Sunday, April 27, 2008

My wonderful friends and family

If nothing else, Frank's "arrival" has reminded me that I have a wonderful family and a wonderful bunch of friends. Everybody has been very supportive and I've had lots of offers to help (which I'm sure I will eventually take you all up on). However, two of my friends deserve special recognition today: John and Elinor.

John is one of my circus friends and I've know him almost nineteen years. Even though John is ten years younger than me, he has gone through two bouts of testicular cancer. John has given me a lot of good information (e.g., "when I got diagnosed and started getting scanned, they found a variety of stuff with me that didn't turn out to be anything") and a lot of good suggestions (e.g., make a list of things that you want to do upon completion of the whole ordeal). Knowing that John has been down the same road that I'm traveling on is a huge comfort.

I've known Elinor a bit longer than I've known John - thirty years. (Although I recently found out her first name is "Lisa" - so I guess you never really know somebody.) She and I went to high school together and we've somehow managed to keep up with each other all this time. When Elinor read about my mother-in-law's gift for Kyle, she emailed me and said she had thought of a way to help too. Last Thursday, 24 April 2008, a big box of precooked frozen dinners arrived on our doorstep for those "times when the last thing you guys want to think of is cooking." The food looks delicious and the seafood jambalaya is mine, all mine I tell you! Back off! Grrrrrr! But I digress... Even under low-dose chemo, I already can see that there are going to be days when doing more than reheating something in the microwave will be too much work.

So thank-you all for your kind words and offers to help, but especially thank-you to John and Elinor.

Wednesday, April 23, 2008

A bit of good news (Revised)

A few weeks ago I got the results of my PET scan. I was told the cancer was limited to the "pelvic region".

Well, not exactly...

It seems there was a little spot in my liver that was "suspicious". So, last week on Tuesday, 15 April 2008, I had an MRI to check-out my liver a bit more thoroughly. And the official results are...

I still have a "suspicious" spot in my liver. Specifically, I have a one centimeter spot in the upper dome of my liver. My oncologist, Dr. G, explained that there is a lot of weird stuff (my term, not his) going on in the liver and that it could be nothing. Or it could be cancer.

So here's the plan. Once I have finished my radiation and chemo treatment, I will have yet another MRI. If the spot is bigger or the same size, it's probably not cancer. On the other hand, if it has shrunk (presumably due to the chemo), it's likely a friend of Frank's.

Either way, I'm probably gonna lose a bit of my liver when Dr. M evicts Frank. If the biopsy comes back as cancerous, then I will get "more aggressive" chemo after surgery (oh joy!). If the biopsy comes back as "weird liver spot", then I will just get "aggressive" chemo. Either way I have lots of chemotherapy to look forward to. Fun, fun, fun! (Not)

Sunday, April 20, 2008

Letter to Kyle: Month One

Note: Once a month, my favorite blogger, Heather Armstrong (aka dooce), writes a newsletter to her four-year-old daughter. So, stealing a page from her book, I've decided to write my five-year-old son, Kyle, a letter each month.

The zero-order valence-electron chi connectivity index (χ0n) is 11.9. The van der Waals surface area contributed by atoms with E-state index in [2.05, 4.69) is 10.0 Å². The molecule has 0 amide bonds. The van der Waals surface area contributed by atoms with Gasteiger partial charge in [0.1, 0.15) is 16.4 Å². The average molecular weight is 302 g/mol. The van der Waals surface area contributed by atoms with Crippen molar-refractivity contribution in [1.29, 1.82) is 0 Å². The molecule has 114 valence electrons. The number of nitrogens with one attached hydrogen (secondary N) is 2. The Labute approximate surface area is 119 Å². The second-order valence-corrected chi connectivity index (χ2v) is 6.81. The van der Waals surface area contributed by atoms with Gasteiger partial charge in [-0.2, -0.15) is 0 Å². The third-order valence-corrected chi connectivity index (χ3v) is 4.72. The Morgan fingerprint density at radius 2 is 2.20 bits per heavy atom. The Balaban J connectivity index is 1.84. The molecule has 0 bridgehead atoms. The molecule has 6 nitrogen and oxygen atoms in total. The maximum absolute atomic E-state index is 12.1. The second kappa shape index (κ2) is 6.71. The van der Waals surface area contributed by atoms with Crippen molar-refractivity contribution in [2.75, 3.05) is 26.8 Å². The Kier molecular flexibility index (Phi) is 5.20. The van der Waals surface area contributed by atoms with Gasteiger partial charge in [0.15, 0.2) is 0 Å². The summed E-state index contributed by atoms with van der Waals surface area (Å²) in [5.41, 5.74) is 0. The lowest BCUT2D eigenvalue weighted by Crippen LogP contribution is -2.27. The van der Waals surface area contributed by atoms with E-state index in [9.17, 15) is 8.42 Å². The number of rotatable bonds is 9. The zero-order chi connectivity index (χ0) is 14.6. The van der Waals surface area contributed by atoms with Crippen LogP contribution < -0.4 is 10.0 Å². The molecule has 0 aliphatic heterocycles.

Dear Kyle:

It's been a month since we found out about "Frank the bump" (as you call him), and you and Mommy (and everybody else) have been very supportive about it. You've been good about letting me get more sleep, you've been pretty easy-going when I'm feeling grumpy, and you've been fantastic about getting out of the house early every morning for my radiation treatments. In addition to all of that, you had a big day last Friday (18 April 2008).

Black Racer watching with Mommy

Normally, you don't like it when you're awake and I'm asleep (apparently it offends your wa). However, this last month you've let me take long naps on Saturday and Sunday mornings and you've even let me take naps after work. Mommy deserves some of the credit; after all, she's the one who plays cool video games or makes water balloons with you while I'm asleep. Still I really appreciate you letting me sleep. Although Frank isn't hurting me, he is keeping me from getting a lot of sleep, so any extra sleep really helps.

Getting more sleep keeps me from being so grumpy. Usually, I get the grumpies around your bath time; you are the master at dragging out the time it takes to get into the bath. It's not like you hate baths, you love 'em. But, you're busy playing with your legos and dinosaurs and you hate having to stop to take a bath. (If we could hose you down while you played with your toys, you'd be all over that.) So, once you have resigned yourself to having a bath, then you have to do all the other things you've been putting off: feed your fish, go to the bathroom, get your clothes off, etc. By this time, you've "wasted" a good ten or fifteen minutes and I'm starting to get grumpy with you. Still, you manage to get in the bath, get clean quickly, and charm my grumpiness away. Best of all, you don't hold my grumpiness against me. Thanks (and I'll try to be less grumpy).

The cool new shirt Grandma Issie made for you

The other thing you've been really good about is getting ready in the morning. Normally, you like to take your time in the morning: wake-up, have some milk, watch the Science Channel, think about breakfast, help make Mommy's coffee, wake Mommy up, eat breakfast, get dressed, and then prepare to get ready to plan to think about leaving the house. But now that I have radiation treatments every morning at 8:10 AM, you've been cramming your normal two-hour morning routine into less than an hour. (Of course, it doesn't hurting that the Cancer Center has free chocolate chip cookies made with M&Ms. That kind of chocolaty goodness would motivate anybody.)

In addition to all of that, you had Kindergarten Orientation last Friday. At first you were a little apprehensive about going, but once we got there, you warmed-up to the whole concept. You walked-up to and introduced yourself to the Principal without any hesitation and you had no problem going to visit your new classroom with your new teacher while Mommy and I stayed in the lunch room and learned about the school. When you got back to the lunch room thirty minutes later, you showed us the necklace you made:

Kyle's necklace

Yes, you even wrote your name. (In mirror-writing too!) I couldn't be more proud of you. I think you are going to have a great time in Kindergarten starting this Fall.

This year is gonna be tough on all of us, but we're off to a good start. Thank-you.


Monday, April 14, 2008


Today I started radiation and chemotherapy. Both were a bit on the anti-climatic side.